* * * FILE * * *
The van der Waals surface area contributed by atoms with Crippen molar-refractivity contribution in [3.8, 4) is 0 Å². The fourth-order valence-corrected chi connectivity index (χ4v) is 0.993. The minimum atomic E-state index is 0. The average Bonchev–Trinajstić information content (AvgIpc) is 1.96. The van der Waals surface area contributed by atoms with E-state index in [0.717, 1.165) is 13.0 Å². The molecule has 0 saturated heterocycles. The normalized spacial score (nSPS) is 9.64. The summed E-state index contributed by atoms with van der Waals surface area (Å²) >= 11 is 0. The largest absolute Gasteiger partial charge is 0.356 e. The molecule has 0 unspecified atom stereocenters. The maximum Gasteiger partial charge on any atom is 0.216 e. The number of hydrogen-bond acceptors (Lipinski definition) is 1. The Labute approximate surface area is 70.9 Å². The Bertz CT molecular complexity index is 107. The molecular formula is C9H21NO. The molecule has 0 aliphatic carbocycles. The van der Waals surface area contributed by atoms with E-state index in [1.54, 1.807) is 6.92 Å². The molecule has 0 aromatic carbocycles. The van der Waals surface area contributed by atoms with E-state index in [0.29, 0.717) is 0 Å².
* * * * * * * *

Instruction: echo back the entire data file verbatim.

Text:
The van der Waals surface area contributed by atoms with Crippen molar-refractivity contribution in [3.8, 4) is 0 Å². The fourth-order valence-corrected chi connectivity index (χ4v) is 0.993. The minimum atomic E-state index is 0. The average Bonchev–Trinajstić information content (AvgIpc) is 1.96. The van der Waals surface area contributed by atoms with E-state index in [0.717, 1.165) is 13.0 Å². The molecule has 0 saturated heterocycles. The normalized spacial score (nSPS) is 9.64. The summed E-state index contributed by atoms with van der Waals surface area (Å²) >= 11 is 0. The largest absolute Gasteiger partial charge is 0.356 e. The molecule has 0 unspecified atom stereocenters. The maximum Gasteiger partial charge on any atom is 0.216 e. The number of hydrogen-bond acceptors (Lipinski definition) is 1. The Labute approximate surface area is 70.9 Å². The Bertz CT molecular complexity index is 107. The molecular formula is C9H21NO. The molecule has 0 aliphatic carbocycles. The van der Waals surface area contributed by atoms with E-state index in [1.54, 1.807) is 6.92 Å². The molecule has 0 aromatic carbocycles. The van der Waals surface area contributed by atoms with E-state index in [0.29, 0.717) is 0 Å².